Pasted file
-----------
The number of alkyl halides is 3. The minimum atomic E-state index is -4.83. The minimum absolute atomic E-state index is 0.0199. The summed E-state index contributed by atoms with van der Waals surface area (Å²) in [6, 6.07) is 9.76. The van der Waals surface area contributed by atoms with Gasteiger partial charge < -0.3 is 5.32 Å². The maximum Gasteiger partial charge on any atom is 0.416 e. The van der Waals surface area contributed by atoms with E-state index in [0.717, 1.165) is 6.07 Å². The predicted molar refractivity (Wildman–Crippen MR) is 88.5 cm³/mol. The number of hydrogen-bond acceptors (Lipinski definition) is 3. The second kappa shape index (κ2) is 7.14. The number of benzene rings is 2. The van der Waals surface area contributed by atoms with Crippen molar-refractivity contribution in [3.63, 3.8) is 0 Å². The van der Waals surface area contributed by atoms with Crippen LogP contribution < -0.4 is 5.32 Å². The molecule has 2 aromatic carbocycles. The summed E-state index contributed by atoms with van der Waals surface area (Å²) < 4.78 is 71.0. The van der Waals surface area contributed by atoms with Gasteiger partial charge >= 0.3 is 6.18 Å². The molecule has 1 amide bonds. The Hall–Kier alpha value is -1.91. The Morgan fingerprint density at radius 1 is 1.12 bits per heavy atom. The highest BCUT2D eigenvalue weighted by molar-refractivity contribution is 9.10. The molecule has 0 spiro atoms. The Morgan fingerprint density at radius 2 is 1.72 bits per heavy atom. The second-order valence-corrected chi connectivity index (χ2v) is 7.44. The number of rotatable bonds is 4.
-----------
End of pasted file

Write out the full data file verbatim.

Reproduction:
The number of alkyl halides is 3. The minimum atomic E-state index is -4.83. The minimum absolute atomic E-state index is 0.0199. The summed E-state index contributed by atoms with van der Waals surface area (Å²) in [6, 6.07) is 9.76. The van der Waals surface area contributed by atoms with Gasteiger partial charge < -0.3 is 5.32 Å². The maximum Gasteiger partial charge on any atom is 0.416 e. The van der Waals surface area contributed by atoms with E-state index in [0.717, 1.165) is 6.07 Å². The predicted molar refractivity (Wildman–Crippen MR) is 88.5 cm³/mol. The number of hydrogen-bond acceptors (Lipinski definition) is 3. The second kappa shape index (κ2) is 7.14. The number of benzene rings is 2. The van der Waals surface area contributed by atoms with Crippen molar-refractivity contribution in [3.63, 3.8) is 0 Å². The van der Waals surface area contributed by atoms with Crippen LogP contribution < -0.4 is 5.32 Å². The molecule has 2 aromatic carbocycles. The summed E-state index contributed by atoms with van der Waals surface area (Å²) < 4.78 is 71.0. The van der Waals surface area contributed by atoms with Gasteiger partial charge >= 0.3 is 6.18 Å². The molecule has 1 amide bonds. The Hall–Kier alpha value is -1.91. The Morgan fingerprint density at radius 1 is 1.12 bits per heavy atom. The highest BCUT2D eigenvalue weighted by molar-refractivity contribution is 9.10. The molecule has 0 spiro atoms. The Morgan fingerprint density at radius 2 is 1.72 bits per heavy atom. The second-order valence-corrected chi connectivity index (χ2v) is 7.44. The number of rotatable bonds is 4.